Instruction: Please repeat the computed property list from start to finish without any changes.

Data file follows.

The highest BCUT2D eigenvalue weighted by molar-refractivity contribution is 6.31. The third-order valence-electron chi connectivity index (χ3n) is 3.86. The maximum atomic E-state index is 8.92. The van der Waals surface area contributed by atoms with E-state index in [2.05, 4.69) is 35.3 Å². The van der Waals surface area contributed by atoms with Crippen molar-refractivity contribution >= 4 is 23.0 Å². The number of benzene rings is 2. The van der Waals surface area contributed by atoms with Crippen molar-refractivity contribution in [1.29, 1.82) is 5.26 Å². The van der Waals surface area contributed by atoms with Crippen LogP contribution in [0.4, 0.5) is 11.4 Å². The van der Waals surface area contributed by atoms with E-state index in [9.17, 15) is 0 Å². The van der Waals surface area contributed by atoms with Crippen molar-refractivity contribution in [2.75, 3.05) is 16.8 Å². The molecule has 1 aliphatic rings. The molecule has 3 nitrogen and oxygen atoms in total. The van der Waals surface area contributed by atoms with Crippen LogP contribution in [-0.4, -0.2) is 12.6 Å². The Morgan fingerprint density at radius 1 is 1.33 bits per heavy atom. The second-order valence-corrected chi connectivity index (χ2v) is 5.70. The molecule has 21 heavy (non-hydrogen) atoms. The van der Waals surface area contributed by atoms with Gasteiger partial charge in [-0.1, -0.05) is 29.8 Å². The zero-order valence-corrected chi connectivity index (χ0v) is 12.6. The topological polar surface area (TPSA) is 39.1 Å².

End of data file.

The highest BCUT2D eigenvalue weighted by molar-refractivity contribution is 6.31. The third-order valence-electron chi connectivity index (χ3n) is 3.86. The maximum atomic E-state index is 8.92. The van der Waals surface area contributed by atoms with E-state index in [2.05, 4.69) is 35.3 Å². The van der Waals surface area contributed by atoms with Crippen molar-refractivity contribution >= 4 is 23.0 Å². The number of benzene rings is 2. The van der Waals surface area contributed by atoms with Crippen molar-refractivity contribution in [1.29, 1.82) is 5.26 Å². The van der Waals surface area contributed by atoms with Crippen LogP contribution in [0.4, 0.5) is 11.4 Å². The van der Waals surface area contributed by atoms with E-state index in [9.17, 15) is 0 Å². The van der Waals surface area contributed by atoms with Crippen molar-refractivity contribution in [2.75, 3.05) is 16.8 Å². The molecule has 1 aliphatic rings. The molecule has 3 nitrogen and oxygen atoms in total. The van der Waals surface area contributed by atoms with Crippen LogP contribution in [-0.4, -0.2) is 12.6 Å². The Morgan fingerprint density at radius 1 is 1.33 bits per heavy atom. The second-order valence-corrected chi connectivity index (χ2v) is 5.70. The molecule has 21 heavy (non-hydrogen) atoms. The van der Waals surface area contributed by atoms with Gasteiger partial charge in [-0.1, -0.05) is 29.8 Å². The zero-order valence-corrected chi connectivity index (χ0v) is 12.6. The topological polar surface area (TPSA) is 39.1 Å².